After what some have said was a ‘narrow escape’, data center operators in the flood ravaged capital of Brisbane, Queensland’s capital in Australia, are bracing for Thursday’s predicted record flood levels following floods which have already caused disruption to some Internet services.
Flood waters did not rise to the ‘worst predicted levels’ yesterday, but Thursday’s 3pm King Tide is expected to bring levels close to the devastating 1974 floods, whcih destroyed CBD and inner Brisbane properites. Already 100,000 people in South East Queensland have been left without power and power supplier Energex is working to disconnect further suburbs inundated by floodwaters.
A further 15,000 people across the state have been left without power with the floods ravaging towns to the north and west of Brisbane, including Toowoomba, where the most wide-spread damage has been seen to date.
Telecommunications network provider Optus said it had seen localised impact to its mobile and fixed networks in flood-affected areas.
"As the flooding situation is changing rapidly, an increasing number of mobile sites as well as fixed network nodes are at risk due to power outages which may disrupt fixed and mobile services to customers," Optus said in a statement today.
"Where possible we have deployed backup generators in some locations throughout the flood-affected areas to allow us to respond to power outages."
An Energex outage in Brisbane’s CBD today is expected to affect Optus’ Brisbane transmission CBD facility, resulting in the loss of 2G and 3G mobile services and some business services. Network capacity has been prioritised for voice calls, SMS and mobile internet data but this will be slower than usual, the utility warned. Partial coverage will be supplemented by additional towers in surrounding areas.
Optus’ Sydney to Brisbane fiber links have experienced problems with an optical fiber break caused by the floods. All services running on this connection have been switched to its coastal link, protecting business customers.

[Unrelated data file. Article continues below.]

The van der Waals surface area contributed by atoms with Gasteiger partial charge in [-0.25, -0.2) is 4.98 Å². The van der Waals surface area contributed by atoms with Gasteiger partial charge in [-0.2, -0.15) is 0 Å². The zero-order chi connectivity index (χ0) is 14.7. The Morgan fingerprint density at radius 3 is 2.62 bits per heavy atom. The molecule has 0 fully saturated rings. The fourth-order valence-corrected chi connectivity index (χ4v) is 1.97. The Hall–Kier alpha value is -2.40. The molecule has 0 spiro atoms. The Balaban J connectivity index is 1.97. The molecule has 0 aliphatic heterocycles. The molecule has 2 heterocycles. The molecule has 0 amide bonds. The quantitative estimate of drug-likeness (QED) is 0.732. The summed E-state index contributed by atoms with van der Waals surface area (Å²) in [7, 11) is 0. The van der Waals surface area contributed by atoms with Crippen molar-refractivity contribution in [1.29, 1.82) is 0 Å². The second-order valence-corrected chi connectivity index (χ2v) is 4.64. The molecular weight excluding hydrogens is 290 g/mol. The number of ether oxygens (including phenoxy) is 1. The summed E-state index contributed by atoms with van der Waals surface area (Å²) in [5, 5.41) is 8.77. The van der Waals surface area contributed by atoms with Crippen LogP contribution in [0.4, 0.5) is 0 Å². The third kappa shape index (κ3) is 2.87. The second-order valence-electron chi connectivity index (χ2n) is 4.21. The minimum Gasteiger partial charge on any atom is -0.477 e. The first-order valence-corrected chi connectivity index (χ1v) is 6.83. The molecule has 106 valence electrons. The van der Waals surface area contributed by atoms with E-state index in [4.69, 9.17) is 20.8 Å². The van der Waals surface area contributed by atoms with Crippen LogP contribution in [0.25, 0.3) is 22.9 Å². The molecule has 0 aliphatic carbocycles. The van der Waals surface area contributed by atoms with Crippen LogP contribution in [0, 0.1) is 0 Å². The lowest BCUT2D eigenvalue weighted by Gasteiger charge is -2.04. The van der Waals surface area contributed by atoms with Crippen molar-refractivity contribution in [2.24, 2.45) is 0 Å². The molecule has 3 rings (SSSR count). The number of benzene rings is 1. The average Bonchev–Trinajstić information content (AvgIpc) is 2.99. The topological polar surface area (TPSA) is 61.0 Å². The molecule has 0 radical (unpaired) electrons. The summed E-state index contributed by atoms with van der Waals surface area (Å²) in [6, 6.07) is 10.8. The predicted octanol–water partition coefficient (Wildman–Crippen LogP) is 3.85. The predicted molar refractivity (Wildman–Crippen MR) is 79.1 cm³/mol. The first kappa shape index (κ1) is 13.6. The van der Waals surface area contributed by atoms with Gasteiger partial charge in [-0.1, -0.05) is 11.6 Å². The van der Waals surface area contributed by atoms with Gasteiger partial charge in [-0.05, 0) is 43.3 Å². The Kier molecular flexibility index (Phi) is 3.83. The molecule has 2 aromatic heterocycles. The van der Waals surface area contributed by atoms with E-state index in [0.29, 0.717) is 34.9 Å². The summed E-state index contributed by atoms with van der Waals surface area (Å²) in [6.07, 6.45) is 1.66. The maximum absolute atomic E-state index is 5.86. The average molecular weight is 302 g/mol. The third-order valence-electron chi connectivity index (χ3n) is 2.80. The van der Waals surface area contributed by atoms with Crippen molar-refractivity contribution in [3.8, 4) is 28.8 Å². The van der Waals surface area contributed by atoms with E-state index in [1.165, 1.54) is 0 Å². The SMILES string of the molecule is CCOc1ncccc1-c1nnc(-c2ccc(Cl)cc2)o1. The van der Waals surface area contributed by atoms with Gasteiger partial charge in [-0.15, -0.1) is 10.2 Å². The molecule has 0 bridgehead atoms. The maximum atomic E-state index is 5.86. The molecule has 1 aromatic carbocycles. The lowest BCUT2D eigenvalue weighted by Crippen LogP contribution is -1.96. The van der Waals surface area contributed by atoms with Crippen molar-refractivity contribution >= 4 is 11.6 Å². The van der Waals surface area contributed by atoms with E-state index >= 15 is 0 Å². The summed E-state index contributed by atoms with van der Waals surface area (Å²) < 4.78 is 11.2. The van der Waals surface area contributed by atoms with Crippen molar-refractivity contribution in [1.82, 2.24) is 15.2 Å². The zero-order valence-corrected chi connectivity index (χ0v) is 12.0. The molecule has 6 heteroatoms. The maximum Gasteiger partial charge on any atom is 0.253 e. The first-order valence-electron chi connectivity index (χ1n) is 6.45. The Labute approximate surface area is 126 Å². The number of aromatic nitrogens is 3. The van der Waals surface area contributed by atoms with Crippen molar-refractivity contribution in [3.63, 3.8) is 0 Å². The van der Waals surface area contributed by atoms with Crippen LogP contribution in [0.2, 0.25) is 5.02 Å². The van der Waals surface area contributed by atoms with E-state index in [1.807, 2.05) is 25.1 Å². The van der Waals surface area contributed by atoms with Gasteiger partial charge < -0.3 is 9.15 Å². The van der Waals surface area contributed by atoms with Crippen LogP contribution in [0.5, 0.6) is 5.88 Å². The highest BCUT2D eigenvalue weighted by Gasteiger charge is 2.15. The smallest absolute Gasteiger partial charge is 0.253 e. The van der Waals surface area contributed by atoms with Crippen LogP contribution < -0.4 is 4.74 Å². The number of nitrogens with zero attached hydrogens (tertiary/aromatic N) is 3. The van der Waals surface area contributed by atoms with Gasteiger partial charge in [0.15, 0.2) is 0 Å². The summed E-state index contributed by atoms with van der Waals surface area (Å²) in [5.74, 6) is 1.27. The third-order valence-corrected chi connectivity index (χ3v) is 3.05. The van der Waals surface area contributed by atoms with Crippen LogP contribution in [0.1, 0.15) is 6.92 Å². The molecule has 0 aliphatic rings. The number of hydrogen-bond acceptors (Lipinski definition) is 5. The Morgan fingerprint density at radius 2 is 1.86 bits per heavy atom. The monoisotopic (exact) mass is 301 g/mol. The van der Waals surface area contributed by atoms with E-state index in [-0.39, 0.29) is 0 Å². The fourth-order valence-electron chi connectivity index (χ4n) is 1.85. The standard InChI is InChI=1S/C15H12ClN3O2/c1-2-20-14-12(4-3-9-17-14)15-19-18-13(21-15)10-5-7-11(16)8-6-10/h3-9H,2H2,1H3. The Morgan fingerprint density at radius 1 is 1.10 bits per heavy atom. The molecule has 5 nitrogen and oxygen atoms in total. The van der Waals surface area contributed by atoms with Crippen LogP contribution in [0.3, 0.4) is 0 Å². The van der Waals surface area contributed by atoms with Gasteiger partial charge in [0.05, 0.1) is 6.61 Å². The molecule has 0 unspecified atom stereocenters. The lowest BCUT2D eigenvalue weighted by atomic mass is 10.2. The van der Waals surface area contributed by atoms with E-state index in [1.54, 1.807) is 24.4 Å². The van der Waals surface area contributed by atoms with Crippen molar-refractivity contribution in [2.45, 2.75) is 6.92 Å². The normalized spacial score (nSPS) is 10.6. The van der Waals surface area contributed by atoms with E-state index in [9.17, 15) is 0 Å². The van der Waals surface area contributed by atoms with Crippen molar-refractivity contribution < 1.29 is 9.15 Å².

National carrier Telstra said it has seen no significant impact to its networks at this stage in Brisbane and surrounding areas but it is experiencing network congestion.
"We do have a number of mobile base stations that are currently without mains power but are operating as per normal due to battery backup," Telstra director of service delivery for the Brisbane Northern region John Parkin said in a blog post today.
"Telstra services in Toowoomba and the Darling Downs have been affected by flooding. Some telecommunication infrastructure has been damaged by flood waters and is currently too dangerous to access. This means that some mobile, broadband and landline services will be affected," Parkin said.
He said Telstra crews will have to wait for flood waters to subside before moving in to restore services. "As well as limited site access due to flooding and road closures, loss of mains power is another challenge for Telstra teams being mobilised to restore services."
Brisbane-based data center operator iSeek, which has three data cnters in the capital including a new facility based not far from the mouth of the Brisbane River at the Brisbane Airport, has been preparing for the worst. iSeek corporate communications manager Peta Joynson told DatacenterDynamics the company has ensured its Cummins diesel generators are fuelled up and ready "should the power be cut".
"Things are looking quite grave here in Brisbane," Joynson said.
"There are many people that have lost their lives and still many more missing. The flood waters have inundated thousands of homes and businesses. One never really believes that a crisis of this magnitude can ever happen. It is quite surreal looking at the media coverage and the flood devastation. The main thing is our family is all together and safe."
A report yesterday by Ry Cozier at itnews quoted ISP providers affected by the cut of a cable linking Sydney to Brisbane. It did not mention if this was the same one referred to by Optus.
It said the cut had forced Internet service providers, including Internode and iiNet, to run broadband services using a non-redundant network configuration, pushing all traffic over a single link.
Both providers said the break was not causing packet loss but did say that damage to the remaining diverse fiver route could cause severe broadband issues in parts of the state.
Energex said, on its website at 11am GMT today, that 154,243 customers in Queensland were currently suffering power outages. In total 159,580 Energex customers have been affected during the flood period, 5337of these have had power restored.
Meanwhile, a staff member of Brisbane’s Wesley Hospital, which sits just one block back from the Brisbane River in Milton, close to the CBD, told DatacenterDynamics the hospital had lost power and some use of clinical units.
The flood in Milton, near Brisbane's CBD, has left business underwater.
Image by Linda Young